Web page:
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How can I understand the symbols used to teach about the Second Coming?

When the Savior and His servants taught about the Second Coming, they frequently used symbols and parables. We can deepen our understanding of the events leading up to the Second Coming as we learn how to interpret the meanings of these symbols.

Prepare yourself spiritually

Prayerfully study these scriptures and resources. What will help the youth understand the symbols and parables related to the Second Coming? 

Matthew 13:24–30; D&C 86:1–7 (The parable of the wheat and the tares)

1 Thessalonians 5:2–8; 2 Peter 3:10–14; D&C 106:4–5; Joseph Smith—Matthew 1:46–48 (The Second Coming will come as a thief in the night)

Matthew 25:1–13; D&C 45:56–57; 63:54 (The parable of the ten virgins)

D&C 45:34–39; Joseph Smith—Matthew 1:38–39 (The parable of the fig tree)

Joseph Smith—Matthew 1:49–54 (The Second Coming is compared to a lord visiting faithful and evil servants)

Dallin H. Oaks, “Preparation for the Second Coming,” Ensign or Liahona, May 2004, 7–10

Videos: “They That Are Wise”“Be Not Troubled”

Make connections

During the first few minutes of every class, help the youth make connections between what they are learning in various settings (such as personal study, seminary, other Church classes, or experiences with their friends). How can you help them see the relevance of the gospel in daily living? The ideas below might help:

  • Ask the youth to make a list of gospel truths they have been learning and discuss how they relate to each other.


Learn together

Each of the activities below will help the youth understand the symbols used to teach about the Second Coming. Following the inspiration of the Holy Ghost, select one or more that will work best for your class:

  • Invite the youth to read the scriptures in this outline that describe the parable of the ten virgins (or show the video “They That Are Wise”). Ask the youth to create two columns on a sheet of paper and label the columns “Parable of Ten Virgins” and “Second Coming” and individually consider the comparisons the Savior was making. Invite the youth to write components of the parable in the first column, such as wise virgins, Bridegroom, and oil, and write in the second column what these things represent about the Second Coming. If they need help, share with them “The Parable of the Ten Virgins” (Ensign, Mar. 2009, 48–49; Liahona, Mar. 2009, 20–21). Discuss together what they learned and what they are inspired to do after studying this parable.
  • Ask each of the youth to read the scripture references included in this outline in which the Second Coming of Jesus Christ is compared to a thief in the night. Ask the youth to discuss what they learn about the Second Coming. To whom will the Second Coming be like a thief? What do the scriptures say we can do to be prepared? Invite the youth to think of comparisons of their own that would describe the Second Coming and to share the comparisons with the class.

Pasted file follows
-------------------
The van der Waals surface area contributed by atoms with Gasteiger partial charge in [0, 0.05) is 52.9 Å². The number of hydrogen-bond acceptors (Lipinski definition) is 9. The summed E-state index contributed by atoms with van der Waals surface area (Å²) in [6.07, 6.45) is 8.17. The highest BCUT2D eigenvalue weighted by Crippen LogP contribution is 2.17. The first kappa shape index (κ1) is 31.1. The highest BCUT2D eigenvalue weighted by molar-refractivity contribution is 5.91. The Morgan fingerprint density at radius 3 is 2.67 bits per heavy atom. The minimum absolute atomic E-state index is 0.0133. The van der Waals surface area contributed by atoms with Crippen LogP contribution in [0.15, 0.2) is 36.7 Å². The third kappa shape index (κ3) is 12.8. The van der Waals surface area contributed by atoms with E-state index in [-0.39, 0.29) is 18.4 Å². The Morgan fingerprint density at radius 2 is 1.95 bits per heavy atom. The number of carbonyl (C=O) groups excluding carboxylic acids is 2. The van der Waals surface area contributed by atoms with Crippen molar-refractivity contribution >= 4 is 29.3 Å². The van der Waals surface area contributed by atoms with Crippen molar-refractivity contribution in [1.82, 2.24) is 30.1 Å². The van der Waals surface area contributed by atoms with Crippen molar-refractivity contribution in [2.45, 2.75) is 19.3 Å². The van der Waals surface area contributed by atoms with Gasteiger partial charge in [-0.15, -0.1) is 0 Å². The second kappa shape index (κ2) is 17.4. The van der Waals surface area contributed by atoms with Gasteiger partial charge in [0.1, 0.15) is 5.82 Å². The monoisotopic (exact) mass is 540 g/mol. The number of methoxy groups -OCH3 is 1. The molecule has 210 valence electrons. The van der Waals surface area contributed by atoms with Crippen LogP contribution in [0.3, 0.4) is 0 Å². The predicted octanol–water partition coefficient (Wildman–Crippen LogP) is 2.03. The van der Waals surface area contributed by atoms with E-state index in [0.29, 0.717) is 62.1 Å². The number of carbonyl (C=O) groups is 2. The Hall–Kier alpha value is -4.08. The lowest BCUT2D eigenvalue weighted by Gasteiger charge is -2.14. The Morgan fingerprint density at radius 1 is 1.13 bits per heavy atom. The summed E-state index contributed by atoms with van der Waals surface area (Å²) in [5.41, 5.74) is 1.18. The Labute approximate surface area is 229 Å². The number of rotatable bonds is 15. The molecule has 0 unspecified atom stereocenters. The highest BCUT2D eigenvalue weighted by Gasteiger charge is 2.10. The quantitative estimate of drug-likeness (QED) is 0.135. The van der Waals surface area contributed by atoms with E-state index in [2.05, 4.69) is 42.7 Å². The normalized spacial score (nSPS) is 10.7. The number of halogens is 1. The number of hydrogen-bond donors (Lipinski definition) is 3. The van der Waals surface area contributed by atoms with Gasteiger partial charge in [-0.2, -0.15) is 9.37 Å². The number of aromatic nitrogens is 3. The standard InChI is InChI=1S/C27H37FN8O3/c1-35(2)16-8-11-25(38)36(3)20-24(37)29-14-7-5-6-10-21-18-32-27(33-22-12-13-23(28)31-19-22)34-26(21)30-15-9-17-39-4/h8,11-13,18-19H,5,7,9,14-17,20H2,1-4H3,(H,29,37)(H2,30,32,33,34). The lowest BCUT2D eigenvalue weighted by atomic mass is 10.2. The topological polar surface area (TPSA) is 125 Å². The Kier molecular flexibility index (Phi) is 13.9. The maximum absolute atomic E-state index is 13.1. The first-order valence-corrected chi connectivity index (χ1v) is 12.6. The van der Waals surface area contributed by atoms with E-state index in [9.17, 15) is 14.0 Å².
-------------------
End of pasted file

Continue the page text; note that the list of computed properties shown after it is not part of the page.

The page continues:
• As a class, read Joseph Smith—Matthew 1:49–54. Ask the youth to discuss the difference between the two servants. How are some people in our day like the evil servant? What were the consequences of the servants’ actions? Ask the youth to choose one of the scriptures in the footnotes of the verses and read it. Invite them to share any additional insights they learn about the comparison from reading these additional scriptures.
  • Ask the youth to imagine that a friend has expressed fears about the events that will precede the Second Coming. What would they say to their friend to comfort him or her? Show the video “Be Not Troubled,” and ask the youth to write down additional things they could share with their friend, including scriptures. Invite the youth to use what they learn to role-play comforting a friend who has concerns about the Second Coming.
  • Ask half of the class to read section III of Elder Dallin H. Oaks’s talk “Preparation for the Second Coming,” and ask the other half to read section IV. Ask them to identify and share the symbols related to the Second Coming that Elder Oaks refers to. What could these symbols represent? Give the youth time to write their own responses to the following questions Elder Oaks asks: “What if the day of His coming were tomorrow? … What would we do today? What confessions would we make? What practices would we discontinue? What accounts would we settle? What forgivenesses would we extend? What testimonies would we bear?” (Ensign or Liahona, May 2004, 9).

Ask the youth to share what they learned today. What feelings or impressions do they have? Do they understand the parables and symbols about the Second Coming? Do they have any additional questions? Would it be worthwhile to spend more time on this topic?

Invite to act

Ask the youth what they feel inspired to do based on what they learned today. Encourage them to act on these feelings. What opportunities do the youth have to teach others about the symbols of the Second Coming?